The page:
Data was getting lost, forgotten about, or simply was inaccessible by those outside the research. This data was often collected by means of a taxpayer-funded grant provided by a U.S. Government agency, and many taxpayers were unable to access it.

The White House took notice. In early 2013, the Office of Science and Technology Policy issued a Memorandum outlining the plan for any government agency with over $100 million in annual research and development expenses to devise a plan for increased public access to the data, research, and the resulting publications.

That was a hefty declaration that left many scrambling to understand what role research universities should play, could play, and would play in preserving and facilitating access to this research data. On June 7, 2013, the SHARE (SHared Access Research Ecosystem) Initiative was proposed by the Association of Research Libraries (ARL), the Association of American Universities (AAU), and the Association of Public and Land-Grant Universities (APLU). The Initiative declared that university-based repositories will take on the responsibilities of long-term preservation and global access of the publically funded research. SHARE was awarded a $1 million grant, has formed multiple steering and working groups, and is tirelessly exploring how to build the network of repositories that will house the research.

The WSU Digital Services Team has also been exploring what role Wright State and CORE Scholar could play in housing and sharing research data resulting from public funds. We are able to provide PIs with data management services necessary for grants, including help and advice on writing the Data Management Plan, and the storage, preservation, and dissemination of data to a worldwide audience.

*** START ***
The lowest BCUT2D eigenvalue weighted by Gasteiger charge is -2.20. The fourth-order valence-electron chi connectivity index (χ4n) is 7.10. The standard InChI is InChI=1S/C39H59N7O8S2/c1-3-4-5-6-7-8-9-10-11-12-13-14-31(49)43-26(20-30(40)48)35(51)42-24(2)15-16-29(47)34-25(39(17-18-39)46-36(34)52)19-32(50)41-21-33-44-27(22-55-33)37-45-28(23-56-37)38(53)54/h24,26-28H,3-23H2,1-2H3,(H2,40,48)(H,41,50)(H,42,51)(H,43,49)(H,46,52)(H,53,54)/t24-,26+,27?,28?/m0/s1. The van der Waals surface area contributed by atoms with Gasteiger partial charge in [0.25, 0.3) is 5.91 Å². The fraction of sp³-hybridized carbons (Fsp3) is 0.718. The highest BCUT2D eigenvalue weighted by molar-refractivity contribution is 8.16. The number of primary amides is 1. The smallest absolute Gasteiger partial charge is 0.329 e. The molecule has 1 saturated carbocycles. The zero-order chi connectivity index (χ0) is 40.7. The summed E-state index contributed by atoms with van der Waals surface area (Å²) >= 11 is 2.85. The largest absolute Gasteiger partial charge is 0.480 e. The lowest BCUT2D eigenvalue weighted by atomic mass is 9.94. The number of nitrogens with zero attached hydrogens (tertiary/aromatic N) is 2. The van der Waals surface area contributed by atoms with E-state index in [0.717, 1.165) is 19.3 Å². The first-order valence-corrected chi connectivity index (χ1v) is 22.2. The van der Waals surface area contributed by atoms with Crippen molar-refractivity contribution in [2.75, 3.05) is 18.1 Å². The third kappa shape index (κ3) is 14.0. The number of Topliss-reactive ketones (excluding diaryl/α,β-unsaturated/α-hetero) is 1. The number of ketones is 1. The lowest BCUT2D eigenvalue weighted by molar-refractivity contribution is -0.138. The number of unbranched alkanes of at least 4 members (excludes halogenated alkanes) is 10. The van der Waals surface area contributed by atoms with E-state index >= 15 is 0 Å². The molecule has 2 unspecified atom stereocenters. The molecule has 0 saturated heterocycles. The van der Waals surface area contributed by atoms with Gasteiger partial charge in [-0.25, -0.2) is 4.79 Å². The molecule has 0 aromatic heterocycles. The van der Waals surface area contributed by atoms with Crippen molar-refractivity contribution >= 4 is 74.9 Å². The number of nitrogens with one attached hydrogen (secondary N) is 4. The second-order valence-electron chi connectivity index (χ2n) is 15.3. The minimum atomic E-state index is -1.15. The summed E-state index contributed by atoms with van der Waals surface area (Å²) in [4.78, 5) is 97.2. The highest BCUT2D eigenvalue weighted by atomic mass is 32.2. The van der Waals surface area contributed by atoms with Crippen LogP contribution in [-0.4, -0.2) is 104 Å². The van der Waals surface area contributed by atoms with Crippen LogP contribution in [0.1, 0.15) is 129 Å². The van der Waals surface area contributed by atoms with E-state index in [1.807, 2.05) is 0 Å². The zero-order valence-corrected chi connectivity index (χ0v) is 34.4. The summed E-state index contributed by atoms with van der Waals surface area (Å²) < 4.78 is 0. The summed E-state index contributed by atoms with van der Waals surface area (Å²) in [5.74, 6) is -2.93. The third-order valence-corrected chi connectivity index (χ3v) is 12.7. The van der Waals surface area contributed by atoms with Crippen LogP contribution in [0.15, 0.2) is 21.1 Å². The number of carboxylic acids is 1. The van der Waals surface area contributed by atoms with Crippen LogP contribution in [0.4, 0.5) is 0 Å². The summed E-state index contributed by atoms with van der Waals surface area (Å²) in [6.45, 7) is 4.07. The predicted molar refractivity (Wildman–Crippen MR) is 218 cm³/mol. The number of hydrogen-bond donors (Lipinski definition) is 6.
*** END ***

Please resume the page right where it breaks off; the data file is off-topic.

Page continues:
In honor of Open Access Week and to better educate the WSU campus on issues involving data management, Digital Services has invited Dr. Caroline Whitacre, Vice President for Research at The Ohio State University, and member of the SHARE Steering Group, to speak to WSU faculty and staff about SHARE during the Wright State University/Cleveland State University Joint Open Access Symposium on October 22nd.

Dr. Whitacre will speak at 2:45 pm in Dunbar Library 441. Event details and full schedule can be found at If you have any questions regarding the Symposium, Data Management Plans, or Open Access, please don’t hesitate to contact us!

white on white

Digitization Blues – Scanning Negatives

Photographers are artists and have ideas on how they want their art to look. When an image is printed by the photographer, whether via chemical processing or digital photo editing and a printer, it is ideally created with the photographer’s artistic choices. Thus, scanning this photograph is merely choosing to make it look like the original (“merely” is a bad word choice because it’s not that easy, but it’s easier than the area in which I’m about to delve).

pink glow

Figure 1 Pink v. White Glow War – adjust mid-tone and exposure. Desaturate if necessary.


Scanning Negatives is a whole different circus. The digitizer has highlights and shadows to set and guide the process, but not the photographer’s eye to help show what the artist intended. Why did he or she light the area so? Why did he not plan for the white of the wedding dress to wash out the bride’s face? Why did she not see that the guest in the bright red would have a glow war with the white of the groom’s tux? For class photos in school, I was constantly reminded by my mother not to wear white or red because of how it discolors my face in the photo, so it’s not a foreign concept to some, but it is an issue that is easier dealt with before the negative is made, even if only by the photographer’s choices.


white on white

Figure 2 White on White –front lighting blends the white – use contrast and mid-tone adjustment to balance

Those who digitize can only do triage, however. There are many different settings in the scanning software, Photoshop, and other photo editors where one can choosing type of film, highlights, shadows, saturation, contrast, and the like that help fix each issue, but it becomes an intricate balance of setting adjustment to make the image turn out. Just when the guest’s red dress doesn’t make her skin look burned and the groom’s tux no longer washes out his face, the digitizer sees that the bride’s dress has embroidered white on white. This is after fighting with lens flash flares, reflection glares, and Moiré patterns from the glossiness of the negative (the quick fix for the latter is to flip it over and reverse the image in the scanning program).